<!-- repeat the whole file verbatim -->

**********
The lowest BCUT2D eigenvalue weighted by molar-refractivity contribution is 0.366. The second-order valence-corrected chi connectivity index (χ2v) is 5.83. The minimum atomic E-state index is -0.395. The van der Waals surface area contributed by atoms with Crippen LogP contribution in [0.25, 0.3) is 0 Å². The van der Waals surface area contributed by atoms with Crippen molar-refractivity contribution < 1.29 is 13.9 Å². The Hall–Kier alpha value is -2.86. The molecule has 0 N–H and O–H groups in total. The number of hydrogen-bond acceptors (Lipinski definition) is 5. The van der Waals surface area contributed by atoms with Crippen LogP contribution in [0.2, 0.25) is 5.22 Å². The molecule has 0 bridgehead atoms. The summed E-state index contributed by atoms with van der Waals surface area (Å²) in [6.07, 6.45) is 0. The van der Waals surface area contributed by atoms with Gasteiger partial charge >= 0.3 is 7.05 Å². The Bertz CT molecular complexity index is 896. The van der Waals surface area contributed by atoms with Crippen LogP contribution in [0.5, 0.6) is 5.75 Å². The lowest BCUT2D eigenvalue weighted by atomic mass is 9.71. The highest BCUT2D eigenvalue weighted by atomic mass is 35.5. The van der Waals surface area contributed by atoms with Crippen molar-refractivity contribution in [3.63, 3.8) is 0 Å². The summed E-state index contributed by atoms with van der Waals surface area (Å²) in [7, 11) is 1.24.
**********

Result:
The lowest BCUT2D eigenvalue weighted by molar-refractivity contribution is 0.366. The second-order valence-corrected chi connectivity index (χ2v) is 5.83. The minimum atomic E-state index is -0.395. The van der Waals surface area contributed by atoms with Crippen LogP contribution in [0.25, 0.3) is 0 Å². The van der Waals surface area contributed by atoms with Crippen molar-refractivity contribution < 1.29 is 13.9 Å². The Hall–Kier alpha value is -2.86. The molecule has 0 N–H and O–H groups in total. The number of hydrogen-bond acceptors (Lipinski definition) is 5. The van der Waals surface area contributed by atoms with Crippen LogP contribution in [0.2, 0.25) is 5.22 Å². The molecule has 0 bridgehead atoms. The summed E-state index contributed by atoms with van der Waals surface area (Å²) in [6.07, 6.45) is 0. The van der Waals surface area contributed by atoms with Gasteiger partial charge >= 0.3 is 7.05 Å². The Bertz CT molecular complexity index is 896. The van der Waals surface area contributed by atoms with Crippen LogP contribution in [0.5, 0.6) is 5.75 Å². The lowest BCUT2D eigenvalue weighted by atomic mass is 9.71. The highest BCUT2D eigenvalue weighted by atomic mass is 35.5. The van der Waals surface area contributed by atoms with Crippen molar-refractivity contribution in [3.63, 3.8) is 0 Å². The summed E-state index contributed by atoms with van der Waals surface area (Å²) in [7, 11) is 1.24.